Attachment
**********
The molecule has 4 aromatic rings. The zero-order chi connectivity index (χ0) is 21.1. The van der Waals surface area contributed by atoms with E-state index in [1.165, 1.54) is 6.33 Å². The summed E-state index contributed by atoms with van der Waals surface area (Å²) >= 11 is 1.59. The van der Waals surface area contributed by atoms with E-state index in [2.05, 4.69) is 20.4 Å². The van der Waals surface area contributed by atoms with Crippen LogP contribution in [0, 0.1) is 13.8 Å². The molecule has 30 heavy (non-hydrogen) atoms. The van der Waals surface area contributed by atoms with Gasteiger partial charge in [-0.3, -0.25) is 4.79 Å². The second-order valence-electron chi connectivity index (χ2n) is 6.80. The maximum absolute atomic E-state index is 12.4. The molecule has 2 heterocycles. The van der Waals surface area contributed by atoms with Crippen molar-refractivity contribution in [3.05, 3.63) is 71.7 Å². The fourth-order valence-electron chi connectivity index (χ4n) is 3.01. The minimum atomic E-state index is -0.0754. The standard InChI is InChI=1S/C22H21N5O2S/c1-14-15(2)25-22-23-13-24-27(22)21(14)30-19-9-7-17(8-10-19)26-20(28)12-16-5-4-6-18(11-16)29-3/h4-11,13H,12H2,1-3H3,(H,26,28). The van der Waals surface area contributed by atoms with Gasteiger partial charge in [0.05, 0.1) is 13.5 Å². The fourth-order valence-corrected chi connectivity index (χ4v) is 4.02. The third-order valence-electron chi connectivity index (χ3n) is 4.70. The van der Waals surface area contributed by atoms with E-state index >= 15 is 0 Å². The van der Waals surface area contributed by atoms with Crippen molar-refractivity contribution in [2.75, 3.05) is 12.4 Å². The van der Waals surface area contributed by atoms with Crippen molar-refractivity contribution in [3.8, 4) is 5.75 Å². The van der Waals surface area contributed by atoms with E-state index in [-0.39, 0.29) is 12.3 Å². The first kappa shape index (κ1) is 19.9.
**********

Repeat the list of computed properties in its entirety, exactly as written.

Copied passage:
The molecule has 4 aromatic rings. The zero-order chi connectivity index (χ0) is 21.1. The van der Waals surface area contributed by atoms with E-state index in [1.165, 1.54) is 6.33 Å². The summed E-state index contributed by atoms with van der Waals surface area (Å²) >= 11 is 1.59. The van der Waals surface area contributed by atoms with E-state index in [2.05, 4.69) is 20.4 Å². The van der Waals surface area contributed by atoms with Crippen LogP contribution in [0, 0.1) is 13.8 Å². The molecule has 30 heavy (non-hydrogen) atoms. The van der Waals surface area contributed by atoms with Gasteiger partial charge in [-0.3, -0.25) is 4.79 Å². The second-order valence-electron chi connectivity index (χ2n) is 6.80. The maximum absolute atomic E-state index is 12.4. The molecule has 2 heterocycles. The van der Waals surface area contributed by atoms with Crippen molar-refractivity contribution in [3.05, 3.63) is 71.7 Å². The fourth-order valence-electron chi connectivity index (χ4n) is 3.01. The minimum atomic E-state index is -0.0754. The standard InChI is InChI=1S/C22H21N5O2S/c1-14-15(2)25-22-23-13-24-27(22)21(14)30-19-9-7-17(8-10-19)26-20(28)12-16-5-4-6-18(11-16)29-3/h4-11,13H,12H2,1-3H3,(H,26,28). The van der Waals surface area contributed by atoms with Gasteiger partial charge in [0.05, 0.1) is 13.5 Å². The fourth-order valence-corrected chi connectivity index (χ4v) is 4.02. The third-order valence-electron chi connectivity index (χ3n) is 4.70. The van der Waals surface area contributed by atoms with E-state index >= 15 is 0 Å². The van der Waals surface area contributed by atoms with Crippen molar-refractivity contribution in [2.75, 3.05) is 12.4 Å². The van der Waals surface area contributed by atoms with Crippen molar-refractivity contribution in [3.8, 4) is 5.75 Å². The van der Waals surface area contributed by atoms with E-state index in [-0.39, 0.29) is 12.3 Å². The first kappa shape index (κ1) is 19.9.